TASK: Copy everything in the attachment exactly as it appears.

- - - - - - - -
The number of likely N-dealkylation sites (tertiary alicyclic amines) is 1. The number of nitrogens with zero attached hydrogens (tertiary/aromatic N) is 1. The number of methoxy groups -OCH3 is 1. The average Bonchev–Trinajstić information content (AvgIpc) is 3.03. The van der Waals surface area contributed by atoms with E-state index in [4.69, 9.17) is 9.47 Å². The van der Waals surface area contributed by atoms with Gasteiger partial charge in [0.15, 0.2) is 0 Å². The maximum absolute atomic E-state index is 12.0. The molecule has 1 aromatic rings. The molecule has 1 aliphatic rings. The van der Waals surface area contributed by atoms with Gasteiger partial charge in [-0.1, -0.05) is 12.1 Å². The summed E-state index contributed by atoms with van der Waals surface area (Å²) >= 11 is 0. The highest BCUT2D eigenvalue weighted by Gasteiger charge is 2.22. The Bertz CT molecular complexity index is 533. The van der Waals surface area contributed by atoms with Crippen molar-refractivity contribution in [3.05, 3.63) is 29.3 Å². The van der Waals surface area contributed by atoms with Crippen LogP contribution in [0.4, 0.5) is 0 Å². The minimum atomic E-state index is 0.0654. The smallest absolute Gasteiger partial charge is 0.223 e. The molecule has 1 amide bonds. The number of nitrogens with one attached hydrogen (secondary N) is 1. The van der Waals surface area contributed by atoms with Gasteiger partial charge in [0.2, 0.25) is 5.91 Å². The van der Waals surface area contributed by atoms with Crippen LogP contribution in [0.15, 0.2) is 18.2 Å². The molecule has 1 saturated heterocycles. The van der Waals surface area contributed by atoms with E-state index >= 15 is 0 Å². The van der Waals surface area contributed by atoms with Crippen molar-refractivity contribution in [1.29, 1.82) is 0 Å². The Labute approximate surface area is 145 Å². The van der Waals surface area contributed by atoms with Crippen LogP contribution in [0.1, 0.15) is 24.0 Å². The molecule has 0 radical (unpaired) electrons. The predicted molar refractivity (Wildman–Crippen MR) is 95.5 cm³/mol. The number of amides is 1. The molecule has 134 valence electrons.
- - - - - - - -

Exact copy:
The number of likely N-dealkylation sites (tertiary alicyclic amines) is 1. The number of nitrogens with zero attached hydrogens (tertiary/aromatic N) is 1. The number of methoxy groups -OCH3 is 1. The average Bonchev–Trinajstić information content (AvgIpc) is 3.03. The van der Waals surface area contributed by atoms with E-state index in [4.69, 9.17) is 9.47 Å². The van der Waals surface area contributed by atoms with Gasteiger partial charge in [0.15, 0.2) is 0 Å². The maximum absolute atomic E-state index is 12.0. The molecule has 1 aromatic rings. The molecule has 1 aliphatic rings. The van der Waals surface area contributed by atoms with Gasteiger partial charge in [-0.1, -0.05) is 12.1 Å². The summed E-state index contributed by atoms with van der Waals surface area (Å²) >= 11 is 0. The highest BCUT2D eigenvalue weighted by Gasteiger charge is 2.22. The Bertz CT molecular complexity index is 533. The van der Waals surface area contributed by atoms with Crippen molar-refractivity contribution in [3.05, 3.63) is 29.3 Å². The van der Waals surface area contributed by atoms with Crippen LogP contribution in [0.4, 0.5) is 0 Å². The minimum atomic E-state index is 0.0654. The smallest absolute Gasteiger partial charge is 0.223 e. The molecule has 1 amide bonds. The number of nitrogens with one attached hydrogen (secondary N) is 1. The van der Waals surface area contributed by atoms with Gasteiger partial charge in [0.2, 0.25) is 5.91 Å². The van der Waals surface area contributed by atoms with Crippen LogP contribution in [0.15, 0.2) is 18.2 Å². The molecule has 1 saturated heterocycles. The van der Waals surface area contributed by atoms with E-state index >= 15 is 0 Å². The van der Waals surface area contributed by atoms with Crippen molar-refractivity contribution in [1.29, 1.82) is 0 Å². The Labute approximate surface area is 145 Å². The van der Waals surface area contributed by atoms with Crippen LogP contribution in [0.1, 0.15) is 24.0 Å². The molecule has 0 radical (unpaired) electrons. The predicted molar refractivity (Wildman–Crippen MR) is 95.5 cm³/mol. The number of amides is 1. The molecule has 134 valence electrons.